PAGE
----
09 Mar 2020 13:14 IST

Coronavirus infects air over global markets

A 30 per cent plunge in oil prices and viral panic in Italy pushed major Asian indexes down

Global equities markets, rattled by the coronavirus epidemic, are now getting further destabilised by human error. Monday’s dramatic 30 per cent plunge in oil prices, plus signs of viral panic in Italy, pushed some major Asian indexes down as much as 6 per cent, reversed a Chinese stock rally, and set off destabilising yen appreciation. The flight to safety is starting to look ominous.

After a long period of complacency about Covid-19, a move to cut risk exposure has got belatedly underway, pushing down stock values and inflating gold prices. But now monetary and political mistakes are compounding the sell-off.

For example, last week’s rate cut by the US Federal Reserve, intended to restore confidence, had the opposite effect. Italy’s initial inability to control the outbreak has led the government to implement an aggressive quarantine that could impact 16 million people — and raises the prospect that drastic methods that inhibit supply and demand could extend into the rest of Europe and beyond. Oil prices were bound to fall after Friday’s failure to reach an agreement on supply cuts within the Organization of the Petroleum Exporting Countries, but Saudi has now signalled for a full-fledged price war by slashing its own rates.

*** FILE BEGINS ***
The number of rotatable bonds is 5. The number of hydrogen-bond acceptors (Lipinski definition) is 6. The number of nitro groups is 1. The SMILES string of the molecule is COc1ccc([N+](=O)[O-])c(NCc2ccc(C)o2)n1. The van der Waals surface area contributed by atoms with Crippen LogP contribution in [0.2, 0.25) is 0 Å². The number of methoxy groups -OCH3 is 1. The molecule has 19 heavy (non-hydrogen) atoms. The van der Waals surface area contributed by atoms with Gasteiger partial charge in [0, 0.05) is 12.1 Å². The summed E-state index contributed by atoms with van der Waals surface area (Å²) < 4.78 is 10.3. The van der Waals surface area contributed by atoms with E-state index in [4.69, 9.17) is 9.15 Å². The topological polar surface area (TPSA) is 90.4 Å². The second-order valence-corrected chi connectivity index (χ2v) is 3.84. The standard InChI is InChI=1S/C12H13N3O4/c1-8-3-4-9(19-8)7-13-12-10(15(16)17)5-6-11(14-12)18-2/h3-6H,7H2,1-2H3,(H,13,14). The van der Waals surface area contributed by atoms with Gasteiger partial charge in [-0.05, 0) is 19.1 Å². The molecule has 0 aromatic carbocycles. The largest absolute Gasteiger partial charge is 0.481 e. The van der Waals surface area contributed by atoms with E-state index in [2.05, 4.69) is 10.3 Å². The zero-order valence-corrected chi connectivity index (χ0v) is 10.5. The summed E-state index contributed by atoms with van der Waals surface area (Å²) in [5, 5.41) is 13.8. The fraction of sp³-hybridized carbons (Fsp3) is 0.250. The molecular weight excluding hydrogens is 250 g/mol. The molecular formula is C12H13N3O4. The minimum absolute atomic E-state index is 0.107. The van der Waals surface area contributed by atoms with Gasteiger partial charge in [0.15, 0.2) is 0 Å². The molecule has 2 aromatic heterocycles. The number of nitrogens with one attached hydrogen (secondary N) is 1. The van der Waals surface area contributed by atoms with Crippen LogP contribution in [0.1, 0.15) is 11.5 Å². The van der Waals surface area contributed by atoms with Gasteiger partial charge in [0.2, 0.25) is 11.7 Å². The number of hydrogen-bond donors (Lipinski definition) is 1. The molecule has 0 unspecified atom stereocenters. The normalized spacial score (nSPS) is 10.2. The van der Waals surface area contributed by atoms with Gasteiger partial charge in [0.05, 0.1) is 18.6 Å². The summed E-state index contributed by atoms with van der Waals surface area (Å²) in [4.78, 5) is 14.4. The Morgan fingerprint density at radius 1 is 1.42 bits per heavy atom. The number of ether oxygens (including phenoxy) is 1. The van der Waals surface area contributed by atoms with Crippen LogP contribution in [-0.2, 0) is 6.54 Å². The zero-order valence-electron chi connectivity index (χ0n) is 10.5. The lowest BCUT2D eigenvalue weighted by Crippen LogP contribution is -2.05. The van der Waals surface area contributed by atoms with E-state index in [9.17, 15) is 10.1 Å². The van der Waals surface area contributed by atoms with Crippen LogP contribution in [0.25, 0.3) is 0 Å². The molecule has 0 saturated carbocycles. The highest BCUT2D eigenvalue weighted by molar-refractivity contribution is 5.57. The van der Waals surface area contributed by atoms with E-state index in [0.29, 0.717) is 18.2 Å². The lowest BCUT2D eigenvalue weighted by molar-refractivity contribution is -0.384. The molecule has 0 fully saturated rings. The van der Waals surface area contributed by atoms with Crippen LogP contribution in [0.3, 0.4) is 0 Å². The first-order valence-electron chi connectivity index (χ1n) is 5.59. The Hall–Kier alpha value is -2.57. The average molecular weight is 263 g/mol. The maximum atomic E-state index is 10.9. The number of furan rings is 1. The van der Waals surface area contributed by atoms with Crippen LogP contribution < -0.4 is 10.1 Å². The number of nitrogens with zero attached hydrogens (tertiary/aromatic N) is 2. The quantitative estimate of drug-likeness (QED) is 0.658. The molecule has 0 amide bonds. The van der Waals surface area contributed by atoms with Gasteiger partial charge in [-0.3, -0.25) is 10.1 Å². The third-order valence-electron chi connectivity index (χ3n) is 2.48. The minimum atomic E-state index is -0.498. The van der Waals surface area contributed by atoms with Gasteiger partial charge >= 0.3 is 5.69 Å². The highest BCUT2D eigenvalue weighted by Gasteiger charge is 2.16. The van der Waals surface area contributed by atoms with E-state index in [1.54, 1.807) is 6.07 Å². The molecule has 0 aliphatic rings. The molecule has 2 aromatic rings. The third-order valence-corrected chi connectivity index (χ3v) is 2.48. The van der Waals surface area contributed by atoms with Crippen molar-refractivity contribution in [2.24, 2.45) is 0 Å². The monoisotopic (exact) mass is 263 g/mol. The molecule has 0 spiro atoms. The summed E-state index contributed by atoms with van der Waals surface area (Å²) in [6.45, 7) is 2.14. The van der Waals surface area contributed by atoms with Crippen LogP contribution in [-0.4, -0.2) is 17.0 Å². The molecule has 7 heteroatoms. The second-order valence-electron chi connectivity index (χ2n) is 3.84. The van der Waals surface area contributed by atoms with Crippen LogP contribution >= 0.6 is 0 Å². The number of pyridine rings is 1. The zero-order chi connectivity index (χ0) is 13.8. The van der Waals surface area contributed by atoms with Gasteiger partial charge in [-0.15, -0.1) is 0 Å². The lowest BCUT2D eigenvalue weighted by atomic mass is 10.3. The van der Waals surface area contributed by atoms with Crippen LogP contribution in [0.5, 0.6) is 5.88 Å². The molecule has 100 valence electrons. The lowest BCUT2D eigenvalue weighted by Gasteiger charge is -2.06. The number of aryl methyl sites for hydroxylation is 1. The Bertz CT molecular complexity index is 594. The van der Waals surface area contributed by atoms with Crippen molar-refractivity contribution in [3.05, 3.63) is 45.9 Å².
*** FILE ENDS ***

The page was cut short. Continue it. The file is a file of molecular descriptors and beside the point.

The question is what it will take to stop the bleeding. While cheap oil has some upsides for many large economies including Japan and India, it is also a leading indicator of softening global demand, and 30 per cent of East Asia’s GDP comes from exports, per World Bank data.

Local currencies have also been thrown off by the Fed move. The yen, for example, has gained a whopping 10 per cent since February 20, touching 101.6 per US dollar in morning trade, its strongest position since 2016. That’s terrible news for earnings at Japanese exporters, in particular carmakers like Toyota and Nissan. A weak dollar is a headache for other Asian economies too, including China.

Central banks have limited room to help. Nearly a decade of monetary expansion has reduced the returns from additional liquidity. Those already with negative rates have little room to move. Fiscal spending is way forward, but it’s not easy to paper over panic with handouts. Politicians will have to be creative, convincing and move fast.